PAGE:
JW: Yeah. What we find from an AI standpoint is that the two primary use cases that attorneys have when they use AI are priority review, so that means hey, I’m going to start teaching the data about, the classifier about my data set, and I’m going to show what responsive documents look like, and then I want it to rank all the remaining documents for me for relevance. And so I’m going to then put eyes on those top-ranking documents. That’s effectively looking for the smoking gun, right? That’s one. But they also use it a lot for QC and this is where I see I’m trying to put a lot more attorneys into utilizing AI, is you’ve already done your tagging, and you had eyes on all of your documents, now go back and use the AI and compare it against what your human reviewers did, and see if you’ve missed things. Because inevitably, your reviewers are not going to be all at the same level. Some people are going to miss-tag documents, and the AI has a really good chance of picking up those mistakes and showing them to you.

LN: So have there been any published studies that document the effectiveness of AI with the review process?

JW: There’s been a bunch of them. I know Law Geeks did one that was pretty interesting. What I’ve read recently is that only about, nationally, about 4% of all cases use Artificial Intelligence officially. But then again, there’s no requirement, in the meet and confer that you identify that you are using Artificial Intelligence in a discovery case. So a lot of attorneys can be used, and just not reporting it. Which is fine, because back when the review was manual, and you went through paper and bankers boxes, you didn’t have to document the process for that review. So why should you have to document the fact that you using a machine to do some of the identification of documents and responsiveness today?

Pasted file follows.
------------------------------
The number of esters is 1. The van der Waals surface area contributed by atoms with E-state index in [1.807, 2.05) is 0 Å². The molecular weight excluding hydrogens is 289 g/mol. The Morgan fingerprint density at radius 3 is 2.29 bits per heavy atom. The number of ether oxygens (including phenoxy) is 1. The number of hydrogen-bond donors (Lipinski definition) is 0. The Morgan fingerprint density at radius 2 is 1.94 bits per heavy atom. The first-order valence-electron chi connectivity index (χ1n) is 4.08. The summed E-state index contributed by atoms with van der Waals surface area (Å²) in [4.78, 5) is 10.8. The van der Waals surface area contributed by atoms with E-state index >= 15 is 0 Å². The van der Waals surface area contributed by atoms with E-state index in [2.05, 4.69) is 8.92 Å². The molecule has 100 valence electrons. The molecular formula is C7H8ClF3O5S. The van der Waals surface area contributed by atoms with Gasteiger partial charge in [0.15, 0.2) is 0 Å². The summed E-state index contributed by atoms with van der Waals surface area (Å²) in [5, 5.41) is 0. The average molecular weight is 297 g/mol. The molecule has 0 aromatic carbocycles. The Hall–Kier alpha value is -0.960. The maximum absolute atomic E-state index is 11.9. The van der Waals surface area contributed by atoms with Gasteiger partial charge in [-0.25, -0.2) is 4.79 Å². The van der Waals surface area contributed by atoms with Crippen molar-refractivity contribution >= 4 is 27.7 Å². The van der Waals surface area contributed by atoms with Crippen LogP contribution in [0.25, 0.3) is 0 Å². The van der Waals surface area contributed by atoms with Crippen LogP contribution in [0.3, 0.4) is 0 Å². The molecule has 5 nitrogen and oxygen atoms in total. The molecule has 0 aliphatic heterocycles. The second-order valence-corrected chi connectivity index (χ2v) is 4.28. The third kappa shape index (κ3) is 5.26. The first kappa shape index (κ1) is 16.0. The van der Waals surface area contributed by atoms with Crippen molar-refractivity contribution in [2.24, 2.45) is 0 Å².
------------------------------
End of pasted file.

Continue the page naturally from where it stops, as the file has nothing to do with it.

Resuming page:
LN: So are there potential problems as a result of using AI for failing to produce relevant documents?

JW: No, I think the case law already demonstrates that AI is an accepted form of using, of identifying reviewed documents, and again, even if you’re just using it for QC purposes, you’re still better off. You’re still less likely to miss things than if you hadn’t used it at all.

LN: Great, well, it’s been great. Thanks a bunch for being on the show.

JW: My pleasure, my pleasure.

View Part 1 of our 3 Part Series on Smarter Solutions in eDiscovery

Part 1 of our 3 Part Series about Smarter Solutions and eDiscovery

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AI Trends in the Legal Industry

AI trends in the Legal Industry is revolutionizing data, and whittling down the amount of paperwork involved in legal practice. Lee Neubecker and DISCO’s Cat Casey discuss trends in the legal industry.

Paper death! Legal professionals get buried in a mountain of paperwork. Artificial Intelligence (AI) replaces that mountain of paper with cloud-based apps and whittles down costs. What’s new in Artificial Intelligence (AI) as it relates to the legal industry? Check out this video as Forensic Expert Lee Neubecker and DISCO’s Information Officer Catherine “Cat” Casey talk through AI trends in the legal industry.

View Part 2 of our 3 Part Series on Artificial Intelligence (AI) in the Legal Industry

Artificial Intelligence (AI) in the Legal Industry

The video transcript AI Trends in the Legal Industry follows:

Lee Neubecker: Hi, I’m back here again with Cat Casey from CS Disco. Thanks for coming back again.

Cat Casey: My total pleasure.

LN: We’re going to continue our conversation in this multipart series. This time, we’re talking about artificial intelligence and the trends impacting the legal industry and the whole eDiscovery industry as well.

CC: Absolutely, so in my role at Disco, I’m chief innovation officer, and one of the things I’m tasked with doing, both now and in my prior roles, is going out and figuring out what’s going on in the market, and what we’re seeing is AI written everywhere. Sometimes it’s true AI, sometimes it’s not, but what we are seeing is people want to find evidence faster. People want to eliminate those low-hanging tasks that aren’t the practice of law. And so, we’re seeing a lot of tools that are driving efficiency both in practice management and litigation management and in finding evidence.

LN: So where do you see we’ve gone in the last few years with AI in terms of advancements and providing products for the review process?